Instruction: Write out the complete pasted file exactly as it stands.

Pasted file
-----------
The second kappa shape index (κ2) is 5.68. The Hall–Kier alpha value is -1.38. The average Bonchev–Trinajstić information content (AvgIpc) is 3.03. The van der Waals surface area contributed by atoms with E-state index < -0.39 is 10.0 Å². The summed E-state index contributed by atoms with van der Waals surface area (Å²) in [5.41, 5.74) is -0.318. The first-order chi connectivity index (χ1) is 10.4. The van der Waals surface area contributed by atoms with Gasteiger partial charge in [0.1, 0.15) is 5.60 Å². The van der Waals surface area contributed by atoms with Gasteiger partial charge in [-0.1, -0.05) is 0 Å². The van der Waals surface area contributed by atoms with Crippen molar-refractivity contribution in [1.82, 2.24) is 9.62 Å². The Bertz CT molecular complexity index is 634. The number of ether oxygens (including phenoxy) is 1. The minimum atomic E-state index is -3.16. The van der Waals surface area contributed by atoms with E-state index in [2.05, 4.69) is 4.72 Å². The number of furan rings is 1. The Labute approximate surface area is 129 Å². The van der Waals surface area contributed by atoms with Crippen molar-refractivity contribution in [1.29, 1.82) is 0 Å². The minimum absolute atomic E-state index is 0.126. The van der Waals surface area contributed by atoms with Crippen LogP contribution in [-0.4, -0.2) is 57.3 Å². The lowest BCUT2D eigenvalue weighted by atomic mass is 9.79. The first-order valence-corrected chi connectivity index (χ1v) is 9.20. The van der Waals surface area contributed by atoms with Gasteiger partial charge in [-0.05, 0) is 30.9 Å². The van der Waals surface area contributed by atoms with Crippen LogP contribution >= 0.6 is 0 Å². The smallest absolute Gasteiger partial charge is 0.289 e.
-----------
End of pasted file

The second kappa shape index (κ2) is 5.68. The Hall–Kier alpha value is -1.38. The average Bonchev–Trinajstić information content (AvgIpc) is 3.03. The van der Waals surface area contributed by atoms with E-state index < -0.39 is 10.0 Å². The summed E-state index contributed by atoms with van der Waals surface area (Å²) in [5.41, 5.74) is -0.318. The first-order chi connectivity index (χ1) is 10.4. The van der Waals surface area contributed by atoms with Gasteiger partial charge in [0.1, 0.15) is 5.60 Å². The van der Waals surface area contributed by atoms with Gasteiger partial charge in [-0.1, -0.05) is 0 Å². The van der Waals surface area contributed by atoms with Crippen molar-refractivity contribution in [1.82, 2.24) is 9.62 Å². The Bertz CT molecular complexity index is 634. The number of ether oxygens (including phenoxy) is 1. The minimum atomic E-state index is -3.16. The van der Waals surface area contributed by atoms with E-state index in [2.05, 4.69) is 4.72 Å². The number of furan rings is 1. The Labute approximate surface area is 129 Å². The van der Waals surface area contributed by atoms with Crippen molar-refractivity contribution in [1.29, 1.82) is 0 Å². The minimum absolute atomic E-state index is 0.126. The van der Waals surface area contributed by atoms with Crippen LogP contribution in [-0.4, -0.2) is 57.3 Å². The lowest BCUT2D eigenvalue weighted by atomic mass is 9.79. The first-order valence-corrected chi connectivity index (χ1v) is 9.20. The van der Waals surface area contributed by atoms with Gasteiger partial charge in [-0.05, 0) is 30.9 Å². The van der Waals surface area contributed by atoms with Crippen LogP contribution >= 0.6 is 0 Å². The smallest absolute Gasteiger partial charge is 0.289 e.